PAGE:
Journalist Chris Forrester reports at Advanced Television that London-based specialty satellite operator, Avanti Communications, has signed a three-year, Master Distributor Agreement with South Africa’s Vox Telecom. The deal covers potential capacity usage on Hylas 4 and Hylas 2 satellites.
The partnership enables Vox to use Avanti’s satellite fleet, which provides full coverage across sub-Saharan Africa, to deliver broadband services to the remotest areas in the region.
Avanti says the company has invested in local infrastructure and new offices in South Africa. The local team will support Vox as they deploy new services to rural and under serviced areas in sub-Saharan Africa.
Vox will also benefit from Avanti’s Hylas 4's backhaul services that integrate seamlessly into mobile networks, enabling their Internet of Things (IoT) services.
Avanti Sales Director/Africa, Neil Whitehead, said, “We’re delighted to extend our partnership with Vox and support the delivery of affordable broadband across Africa, supporting our mission to help liberate the potential of communities and businesses wherever they are located.”
Jacques Visser, Head of Wireless at Vox, added, “Avanti shares the same vision and goals as Vox in terms of bringing connectivity to areas where it doesn’t exist and through that vision has demonstrated that they are the ideal partners to assist us in deploying our strategy of taking satellite broadband to under-serviced areas. The local landing station for HYLAS 4 in South Africa opens new opportunities for Ka-band satellite in the SME markets and we expect Ka-band to play an more prominent role in the SD-WAN space.”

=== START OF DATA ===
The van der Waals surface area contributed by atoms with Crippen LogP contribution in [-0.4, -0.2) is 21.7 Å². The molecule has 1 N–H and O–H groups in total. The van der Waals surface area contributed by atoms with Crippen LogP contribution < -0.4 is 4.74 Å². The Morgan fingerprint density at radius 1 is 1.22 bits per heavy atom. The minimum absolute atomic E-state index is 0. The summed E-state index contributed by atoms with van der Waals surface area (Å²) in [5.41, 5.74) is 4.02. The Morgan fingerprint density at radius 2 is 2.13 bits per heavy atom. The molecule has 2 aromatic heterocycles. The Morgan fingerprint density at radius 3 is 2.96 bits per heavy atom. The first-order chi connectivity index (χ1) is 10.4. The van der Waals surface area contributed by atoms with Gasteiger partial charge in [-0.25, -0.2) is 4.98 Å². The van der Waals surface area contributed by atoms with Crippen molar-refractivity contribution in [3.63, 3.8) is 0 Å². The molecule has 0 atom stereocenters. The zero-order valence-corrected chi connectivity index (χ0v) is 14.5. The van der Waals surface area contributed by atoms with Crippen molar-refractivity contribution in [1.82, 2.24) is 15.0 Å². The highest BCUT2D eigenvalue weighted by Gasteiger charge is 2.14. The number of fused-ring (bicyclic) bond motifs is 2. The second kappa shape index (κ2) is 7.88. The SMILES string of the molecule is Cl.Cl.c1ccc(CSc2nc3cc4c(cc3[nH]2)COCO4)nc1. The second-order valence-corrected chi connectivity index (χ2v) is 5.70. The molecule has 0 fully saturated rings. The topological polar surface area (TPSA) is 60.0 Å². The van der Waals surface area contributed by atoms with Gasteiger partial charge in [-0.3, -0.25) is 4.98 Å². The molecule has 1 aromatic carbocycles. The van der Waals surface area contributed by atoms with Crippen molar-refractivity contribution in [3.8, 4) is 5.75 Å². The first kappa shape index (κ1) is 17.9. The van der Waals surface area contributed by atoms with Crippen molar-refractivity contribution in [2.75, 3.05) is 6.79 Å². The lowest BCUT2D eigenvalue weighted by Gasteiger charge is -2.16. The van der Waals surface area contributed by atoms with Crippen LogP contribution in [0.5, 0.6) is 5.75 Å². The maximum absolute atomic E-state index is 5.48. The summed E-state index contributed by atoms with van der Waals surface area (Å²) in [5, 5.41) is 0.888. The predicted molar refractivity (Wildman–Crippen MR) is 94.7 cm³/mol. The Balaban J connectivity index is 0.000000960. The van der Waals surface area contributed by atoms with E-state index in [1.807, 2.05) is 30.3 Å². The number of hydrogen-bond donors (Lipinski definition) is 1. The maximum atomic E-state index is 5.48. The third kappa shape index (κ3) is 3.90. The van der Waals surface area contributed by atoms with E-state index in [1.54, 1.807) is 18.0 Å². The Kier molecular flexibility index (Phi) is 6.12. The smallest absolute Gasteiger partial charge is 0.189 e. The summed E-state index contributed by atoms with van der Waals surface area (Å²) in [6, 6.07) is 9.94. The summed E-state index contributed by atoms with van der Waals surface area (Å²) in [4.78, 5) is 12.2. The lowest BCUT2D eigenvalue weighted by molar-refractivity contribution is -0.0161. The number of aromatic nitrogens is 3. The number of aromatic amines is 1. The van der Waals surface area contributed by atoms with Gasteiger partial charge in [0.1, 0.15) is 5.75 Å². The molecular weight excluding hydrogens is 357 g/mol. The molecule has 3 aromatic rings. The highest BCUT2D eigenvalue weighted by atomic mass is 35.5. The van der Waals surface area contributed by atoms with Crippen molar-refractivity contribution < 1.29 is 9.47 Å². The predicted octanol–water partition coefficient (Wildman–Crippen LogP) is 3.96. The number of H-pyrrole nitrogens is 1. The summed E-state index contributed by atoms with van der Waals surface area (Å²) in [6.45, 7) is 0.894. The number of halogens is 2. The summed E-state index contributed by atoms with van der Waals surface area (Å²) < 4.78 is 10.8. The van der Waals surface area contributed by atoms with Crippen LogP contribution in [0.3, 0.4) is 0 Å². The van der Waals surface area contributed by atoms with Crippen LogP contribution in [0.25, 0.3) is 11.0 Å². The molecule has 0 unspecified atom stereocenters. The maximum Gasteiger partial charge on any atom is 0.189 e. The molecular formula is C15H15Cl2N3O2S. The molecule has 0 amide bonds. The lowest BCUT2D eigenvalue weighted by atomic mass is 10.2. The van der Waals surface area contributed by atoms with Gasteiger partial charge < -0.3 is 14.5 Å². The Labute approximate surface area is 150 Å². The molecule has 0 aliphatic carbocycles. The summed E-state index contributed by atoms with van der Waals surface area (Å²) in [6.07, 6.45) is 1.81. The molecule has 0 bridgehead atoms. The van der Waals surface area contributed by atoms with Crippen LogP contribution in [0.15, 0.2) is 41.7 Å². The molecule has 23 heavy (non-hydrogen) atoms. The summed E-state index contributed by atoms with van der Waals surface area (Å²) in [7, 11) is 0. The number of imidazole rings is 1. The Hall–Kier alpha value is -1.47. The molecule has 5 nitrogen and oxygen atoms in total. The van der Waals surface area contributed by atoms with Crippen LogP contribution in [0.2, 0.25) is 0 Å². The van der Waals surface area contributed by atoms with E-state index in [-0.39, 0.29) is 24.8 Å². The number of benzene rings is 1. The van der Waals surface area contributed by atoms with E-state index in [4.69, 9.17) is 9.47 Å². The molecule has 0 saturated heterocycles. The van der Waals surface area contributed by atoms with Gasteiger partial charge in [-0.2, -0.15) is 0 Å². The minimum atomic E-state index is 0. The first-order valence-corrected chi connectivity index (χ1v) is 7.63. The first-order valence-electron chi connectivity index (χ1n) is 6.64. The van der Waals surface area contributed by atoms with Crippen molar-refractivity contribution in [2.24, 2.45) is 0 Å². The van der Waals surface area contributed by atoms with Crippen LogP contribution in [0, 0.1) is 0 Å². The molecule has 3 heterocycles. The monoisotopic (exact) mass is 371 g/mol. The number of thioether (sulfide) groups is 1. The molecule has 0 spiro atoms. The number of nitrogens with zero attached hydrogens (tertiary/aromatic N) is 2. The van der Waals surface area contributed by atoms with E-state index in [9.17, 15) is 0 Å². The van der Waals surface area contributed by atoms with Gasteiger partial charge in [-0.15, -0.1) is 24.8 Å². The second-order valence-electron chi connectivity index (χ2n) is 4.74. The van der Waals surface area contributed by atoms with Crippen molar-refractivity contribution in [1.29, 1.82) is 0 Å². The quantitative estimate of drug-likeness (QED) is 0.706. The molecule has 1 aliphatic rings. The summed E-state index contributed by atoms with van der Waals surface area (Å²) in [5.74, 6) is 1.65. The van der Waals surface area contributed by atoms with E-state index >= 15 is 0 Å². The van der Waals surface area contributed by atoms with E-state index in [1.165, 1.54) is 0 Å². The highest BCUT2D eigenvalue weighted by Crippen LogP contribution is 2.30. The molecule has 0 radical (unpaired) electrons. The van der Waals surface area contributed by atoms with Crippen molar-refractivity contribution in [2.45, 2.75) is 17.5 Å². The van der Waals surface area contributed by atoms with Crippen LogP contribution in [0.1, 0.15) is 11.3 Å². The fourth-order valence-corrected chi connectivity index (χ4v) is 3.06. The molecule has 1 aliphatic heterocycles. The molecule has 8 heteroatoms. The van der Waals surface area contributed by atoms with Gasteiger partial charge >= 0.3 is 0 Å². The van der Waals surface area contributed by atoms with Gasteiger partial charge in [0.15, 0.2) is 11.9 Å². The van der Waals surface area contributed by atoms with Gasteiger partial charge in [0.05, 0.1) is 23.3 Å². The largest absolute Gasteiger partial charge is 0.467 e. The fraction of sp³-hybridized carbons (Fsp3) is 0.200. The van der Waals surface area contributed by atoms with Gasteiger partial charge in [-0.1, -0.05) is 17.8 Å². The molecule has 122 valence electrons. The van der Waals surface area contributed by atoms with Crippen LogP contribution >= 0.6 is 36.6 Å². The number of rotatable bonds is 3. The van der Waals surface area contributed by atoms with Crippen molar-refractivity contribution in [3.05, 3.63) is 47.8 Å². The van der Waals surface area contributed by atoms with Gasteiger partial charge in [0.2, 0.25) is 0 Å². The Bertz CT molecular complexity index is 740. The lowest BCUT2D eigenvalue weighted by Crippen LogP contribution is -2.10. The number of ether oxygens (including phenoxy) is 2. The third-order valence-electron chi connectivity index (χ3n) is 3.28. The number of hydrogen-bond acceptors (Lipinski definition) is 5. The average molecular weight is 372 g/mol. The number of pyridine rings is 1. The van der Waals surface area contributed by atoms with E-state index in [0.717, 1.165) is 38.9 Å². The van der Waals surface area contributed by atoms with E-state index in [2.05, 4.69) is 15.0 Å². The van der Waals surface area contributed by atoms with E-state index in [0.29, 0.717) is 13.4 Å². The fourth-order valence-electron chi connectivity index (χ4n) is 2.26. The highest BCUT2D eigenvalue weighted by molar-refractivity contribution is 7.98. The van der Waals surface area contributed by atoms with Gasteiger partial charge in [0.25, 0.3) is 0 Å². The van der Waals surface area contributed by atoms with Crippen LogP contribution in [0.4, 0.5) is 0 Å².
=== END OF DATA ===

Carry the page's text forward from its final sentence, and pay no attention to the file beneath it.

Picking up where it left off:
In another post at Advanced Television, as Sami Kassab of investment bank Exane/BNPP reported in a note to investors, the news that AsiaSat is to move to private ownership is not the best of decisions for the other listed satellite majors.
“Carlyle and CITIC currently own 74 percent of AsiaSat and have jointly made an offer to take the company private citing poor share price liquidity and public listing costs,” said Kassab. “AsiaSat is a leading satellite operator in Asia with HK$1.4 billion (c€163 million) of annual revenues and an 82 percent EBITDA margin. Sixty-five percent of its revenues are derived from Video and 35 percent from telecoms and broadband services. Twenty-five percent of its revenues are derived from China, 16 percent from Hong Kong and 59 percent from other Asian regions. It has seen headline revenue and EBITDA growth for the last three years including +6 percent headline revenue growth in 2018.”
All that is good news. But Kassab then crunched the numbers and the amount being paid to purchase minority shareholders. Then the news isn’t so good…
“We estimate that Carlyle valuation of HK$10.22 per share (a 31 percent premium to the undisturbed share price) implies a trailing EV/EBITDA multiple of 5.1x,” said Kassab. “SES and Eutelsat currently trade on 9.6x and 7.0x trailing EV/EBITDA. Assuming our C-band valuation is fully captured in the current share price, we estimate that SES currently trades on 5.6x ex C-band with Eutelsat on 6.6x ex C-band. The low liquidity of Asiasat shares may partly explain the valuation gap. However this second take private (after Inmarsat’s) does not provide a positive valuation read-across for SES and Eutelsat’s [valuations]."